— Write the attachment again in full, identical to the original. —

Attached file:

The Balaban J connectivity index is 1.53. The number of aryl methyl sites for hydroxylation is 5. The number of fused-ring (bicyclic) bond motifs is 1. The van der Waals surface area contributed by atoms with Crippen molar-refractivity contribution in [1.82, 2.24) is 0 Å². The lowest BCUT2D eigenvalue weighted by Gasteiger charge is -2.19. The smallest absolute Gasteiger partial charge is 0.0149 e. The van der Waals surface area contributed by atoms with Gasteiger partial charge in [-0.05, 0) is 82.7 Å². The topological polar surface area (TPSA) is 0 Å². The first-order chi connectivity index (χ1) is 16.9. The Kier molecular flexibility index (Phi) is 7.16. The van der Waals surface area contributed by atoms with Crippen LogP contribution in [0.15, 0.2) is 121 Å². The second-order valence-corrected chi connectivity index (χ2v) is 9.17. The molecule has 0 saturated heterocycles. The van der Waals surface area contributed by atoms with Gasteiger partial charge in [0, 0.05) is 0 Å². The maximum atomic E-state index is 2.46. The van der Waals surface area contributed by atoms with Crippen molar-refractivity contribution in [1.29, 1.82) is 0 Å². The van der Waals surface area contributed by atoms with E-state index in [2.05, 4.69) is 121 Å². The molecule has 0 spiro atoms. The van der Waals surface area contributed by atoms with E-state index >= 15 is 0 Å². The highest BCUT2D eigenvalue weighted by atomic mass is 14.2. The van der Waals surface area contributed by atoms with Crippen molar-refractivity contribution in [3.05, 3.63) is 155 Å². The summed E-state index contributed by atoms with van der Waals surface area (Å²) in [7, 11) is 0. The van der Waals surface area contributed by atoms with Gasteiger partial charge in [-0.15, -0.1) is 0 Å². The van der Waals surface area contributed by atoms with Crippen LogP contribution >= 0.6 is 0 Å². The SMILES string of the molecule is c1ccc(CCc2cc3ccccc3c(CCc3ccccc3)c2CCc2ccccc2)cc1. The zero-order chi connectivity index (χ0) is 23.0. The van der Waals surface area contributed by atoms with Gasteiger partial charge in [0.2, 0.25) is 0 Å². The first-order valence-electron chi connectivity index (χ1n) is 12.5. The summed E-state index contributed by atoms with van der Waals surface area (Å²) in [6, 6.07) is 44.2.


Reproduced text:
The Balaban J connectivity index is 1.53. The number of aryl methyl sites for hydroxylation is 5. The number of fused-ring (bicyclic) bond motifs is 1. The van der Waals surface area contributed by atoms with Crippen molar-refractivity contribution in [1.82, 2.24) is 0 Å². The lowest BCUT2D eigenvalue weighted by Gasteiger charge is -2.19. The smallest absolute Gasteiger partial charge is 0.0149 e. The van der Waals surface area contributed by atoms with Gasteiger partial charge in [-0.05, 0) is 82.7 Å². The topological polar surface area (TPSA) is 0 Å². The first-order chi connectivity index (χ1) is 16.9. The Kier molecular flexibility index (Phi) is 7.16. The van der Waals surface area contributed by atoms with Crippen LogP contribution in [0.15, 0.2) is 121 Å². The second-order valence-corrected chi connectivity index (χ2v) is 9.17. The molecule has 0 saturated heterocycles. The van der Waals surface area contributed by atoms with Gasteiger partial charge in [0, 0.05) is 0 Å². The maximum atomic E-state index is 2.46. The van der Waals surface area contributed by atoms with Crippen molar-refractivity contribution in [1.29, 1.82) is 0 Å². The van der Waals surface area contributed by atoms with E-state index in [2.05, 4.69) is 121 Å². The molecule has 0 spiro atoms. The van der Waals surface area contributed by atoms with E-state index >= 15 is 0 Å². The highest BCUT2D eigenvalue weighted by atomic mass is 14.2. The van der Waals surface area contributed by atoms with Crippen molar-refractivity contribution in [3.05, 3.63) is 155 Å². The summed E-state index contributed by atoms with van der Waals surface area (Å²) in [7, 11) is 0. The van der Waals surface area contributed by atoms with Gasteiger partial charge in [-0.15, -0.1) is 0 Å². The van der Waals surface area contributed by atoms with Crippen LogP contribution >= 0.6 is 0 Å². The SMILES string of the molecule is c1ccc(CCc2cc3ccccc3c(CCc3ccccc3)c2CCc2ccccc2)cc1. The zero-order chi connectivity index (χ0) is 23.0. The van der Waals surface area contributed by atoms with Gasteiger partial charge in [0.2, 0.25) is 0 Å². The first-order valence-electron chi connectivity index (χ1n) is 12.5. The summed E-state index contributed by atoms with van der Waals surface area (Å²) in [6, 6.07) is 44.2.